The Role of NFAT Family Transcription Factors in Diabetic Retinopathy
Bretz, Colin Andrew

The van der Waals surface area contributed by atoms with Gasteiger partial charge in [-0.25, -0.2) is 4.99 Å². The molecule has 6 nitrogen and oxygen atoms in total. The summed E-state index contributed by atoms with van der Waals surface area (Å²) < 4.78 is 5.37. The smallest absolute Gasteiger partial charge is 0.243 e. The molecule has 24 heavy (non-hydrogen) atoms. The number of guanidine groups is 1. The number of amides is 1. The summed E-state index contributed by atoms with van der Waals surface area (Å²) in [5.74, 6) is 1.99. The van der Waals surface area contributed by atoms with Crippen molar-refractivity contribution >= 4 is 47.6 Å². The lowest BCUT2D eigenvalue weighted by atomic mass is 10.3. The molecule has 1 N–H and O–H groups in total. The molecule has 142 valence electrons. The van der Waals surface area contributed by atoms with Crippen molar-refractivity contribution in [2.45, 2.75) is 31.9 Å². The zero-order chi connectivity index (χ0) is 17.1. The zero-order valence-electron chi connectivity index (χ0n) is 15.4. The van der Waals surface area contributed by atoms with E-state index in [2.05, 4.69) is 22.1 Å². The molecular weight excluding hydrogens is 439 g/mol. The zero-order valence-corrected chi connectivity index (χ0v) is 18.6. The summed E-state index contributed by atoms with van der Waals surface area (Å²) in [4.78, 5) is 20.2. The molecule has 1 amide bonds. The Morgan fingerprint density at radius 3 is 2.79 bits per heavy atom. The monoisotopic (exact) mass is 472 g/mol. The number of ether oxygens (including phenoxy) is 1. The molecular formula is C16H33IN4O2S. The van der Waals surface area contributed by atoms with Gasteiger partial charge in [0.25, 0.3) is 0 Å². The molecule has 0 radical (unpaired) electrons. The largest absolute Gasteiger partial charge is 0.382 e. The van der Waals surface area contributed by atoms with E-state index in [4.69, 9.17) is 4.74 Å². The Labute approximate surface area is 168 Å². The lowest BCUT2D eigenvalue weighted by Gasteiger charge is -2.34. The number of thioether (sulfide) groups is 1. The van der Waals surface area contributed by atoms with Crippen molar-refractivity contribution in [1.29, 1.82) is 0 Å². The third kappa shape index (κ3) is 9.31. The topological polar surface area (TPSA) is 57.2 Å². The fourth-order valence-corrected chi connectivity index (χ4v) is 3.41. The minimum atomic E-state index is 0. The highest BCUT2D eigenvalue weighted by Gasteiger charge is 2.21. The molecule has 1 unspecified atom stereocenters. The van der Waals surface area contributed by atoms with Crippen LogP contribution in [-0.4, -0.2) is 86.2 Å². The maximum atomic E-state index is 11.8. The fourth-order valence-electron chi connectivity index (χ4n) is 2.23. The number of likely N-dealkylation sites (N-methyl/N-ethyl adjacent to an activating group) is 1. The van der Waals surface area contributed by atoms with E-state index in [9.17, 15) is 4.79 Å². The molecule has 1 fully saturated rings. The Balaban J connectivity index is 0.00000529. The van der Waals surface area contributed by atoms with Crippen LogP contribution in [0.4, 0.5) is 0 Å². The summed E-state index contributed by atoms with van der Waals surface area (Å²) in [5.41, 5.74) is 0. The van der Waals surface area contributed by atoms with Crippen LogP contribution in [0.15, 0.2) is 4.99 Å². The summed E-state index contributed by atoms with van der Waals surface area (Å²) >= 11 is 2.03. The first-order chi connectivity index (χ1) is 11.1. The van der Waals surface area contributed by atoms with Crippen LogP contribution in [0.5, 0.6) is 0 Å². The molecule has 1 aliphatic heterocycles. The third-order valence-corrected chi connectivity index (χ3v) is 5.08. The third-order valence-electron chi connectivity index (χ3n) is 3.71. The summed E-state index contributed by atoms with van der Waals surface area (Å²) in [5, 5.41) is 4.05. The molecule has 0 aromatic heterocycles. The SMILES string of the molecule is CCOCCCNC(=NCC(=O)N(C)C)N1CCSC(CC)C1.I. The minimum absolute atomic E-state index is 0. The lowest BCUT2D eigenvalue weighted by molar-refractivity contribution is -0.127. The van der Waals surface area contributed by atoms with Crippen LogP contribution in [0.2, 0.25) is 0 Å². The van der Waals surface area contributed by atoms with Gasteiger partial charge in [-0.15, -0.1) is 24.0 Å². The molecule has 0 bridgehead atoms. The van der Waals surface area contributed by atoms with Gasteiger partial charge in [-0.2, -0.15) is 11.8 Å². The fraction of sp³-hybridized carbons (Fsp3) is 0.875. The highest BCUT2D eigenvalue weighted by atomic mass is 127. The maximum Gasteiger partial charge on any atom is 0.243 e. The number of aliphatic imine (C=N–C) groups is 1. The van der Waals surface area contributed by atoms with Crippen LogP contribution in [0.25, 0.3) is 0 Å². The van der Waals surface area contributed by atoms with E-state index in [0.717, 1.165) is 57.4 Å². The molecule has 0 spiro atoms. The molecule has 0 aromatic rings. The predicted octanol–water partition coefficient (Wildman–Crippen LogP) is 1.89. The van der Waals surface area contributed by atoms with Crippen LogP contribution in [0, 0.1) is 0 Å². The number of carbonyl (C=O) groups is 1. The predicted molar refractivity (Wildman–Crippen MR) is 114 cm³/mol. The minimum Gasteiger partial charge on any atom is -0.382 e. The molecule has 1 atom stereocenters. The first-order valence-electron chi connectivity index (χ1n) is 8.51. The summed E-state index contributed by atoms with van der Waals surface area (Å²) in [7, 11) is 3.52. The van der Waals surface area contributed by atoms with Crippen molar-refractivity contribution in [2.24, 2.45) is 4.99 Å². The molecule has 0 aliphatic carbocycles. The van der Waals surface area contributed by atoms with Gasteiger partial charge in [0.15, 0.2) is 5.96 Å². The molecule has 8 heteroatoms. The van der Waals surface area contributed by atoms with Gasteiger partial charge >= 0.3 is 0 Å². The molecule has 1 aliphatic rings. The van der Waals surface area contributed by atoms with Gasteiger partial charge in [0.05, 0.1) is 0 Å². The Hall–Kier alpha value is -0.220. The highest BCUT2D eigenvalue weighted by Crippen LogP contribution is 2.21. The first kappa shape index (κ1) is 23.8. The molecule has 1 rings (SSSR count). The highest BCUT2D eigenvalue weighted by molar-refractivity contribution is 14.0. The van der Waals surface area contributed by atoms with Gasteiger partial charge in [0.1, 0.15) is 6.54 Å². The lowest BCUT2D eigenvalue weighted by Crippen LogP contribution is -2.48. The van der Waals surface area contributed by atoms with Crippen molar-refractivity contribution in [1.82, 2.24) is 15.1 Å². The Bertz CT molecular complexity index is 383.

Diabetic retinopathy (DR) is one of the leading causes of vision loss in working age populations. Clinically, DR is divided into early non-proliferative diabetic retinopathy (NPDR), characterized by retinal vascular inflammation, hyperpermeability, and leukostasis; and late stage proliferative diabetic retinopathy (PDR), characterized by focal ischemia and neovascularization. This work evaluates the role of NFAT family transcription factors in both NPDR and PDR pathologies. TNFα, an inflammatory cytokine elevated in the vitreous of patients with DR, is implicated in the development of retinal vascular inflammation and leukostasis in NPDR. RNA-seq analysis using human retinal microvascular endothelial cells (HRMEC) treated with TNFα and a NFAT inhibitor revealed a role for NFAT signaling in the expression of leukocyte recruitment and adhesion proteins; and inhibition in both in vitro and in vivo models of leukocyte adhesion confirmed a clear role for NFAT signaling in TNFα-induced retinal leukostasis. Subsequent studies using isoform-specific siRNA evaluated the role of individual NFAT isoforms in this context, and identified distinct and sometimes counteractive roles for each. Specifically, NFATc2 and NFATc4 were found to regulate TNFα-induced leukocyte adhesion proteins and chemoattractants respectively, and knockdown of either isoform reduced leukocyte adhesion to HRMEC. VEGF is another important signaling peptide in the development of DR pathology, and has been identified as an inducer of NFAT signaling in certain cell types, though whether this also occurred in HRMEC or retinal vasculature was unclear. In vitro analysis showed that VEGF stimulates NFATc1 nuclear translocation in HRMEC, and that NFAT inhibition blocks proliferation and tube formation. Subsequent in vivo studies using the oxygen-induced retinopathy model showed that treatment with NFAT inhibitors significantly reduced retinal neovascularization. Taken together, these studies indicate that NFAT signaling contributes to both NPDR and PDR pathology, and highlight the unique roles individual NFAT isoforms play in responding to disease-relevant stimuli. Targeting individual NFAT isoforms may prove to be a valuable and effective way to target particular aspects of DR pathology, and further investigation of these transcription factors will help develop a more complete understanding of the molecular mechanisms that underlie DR.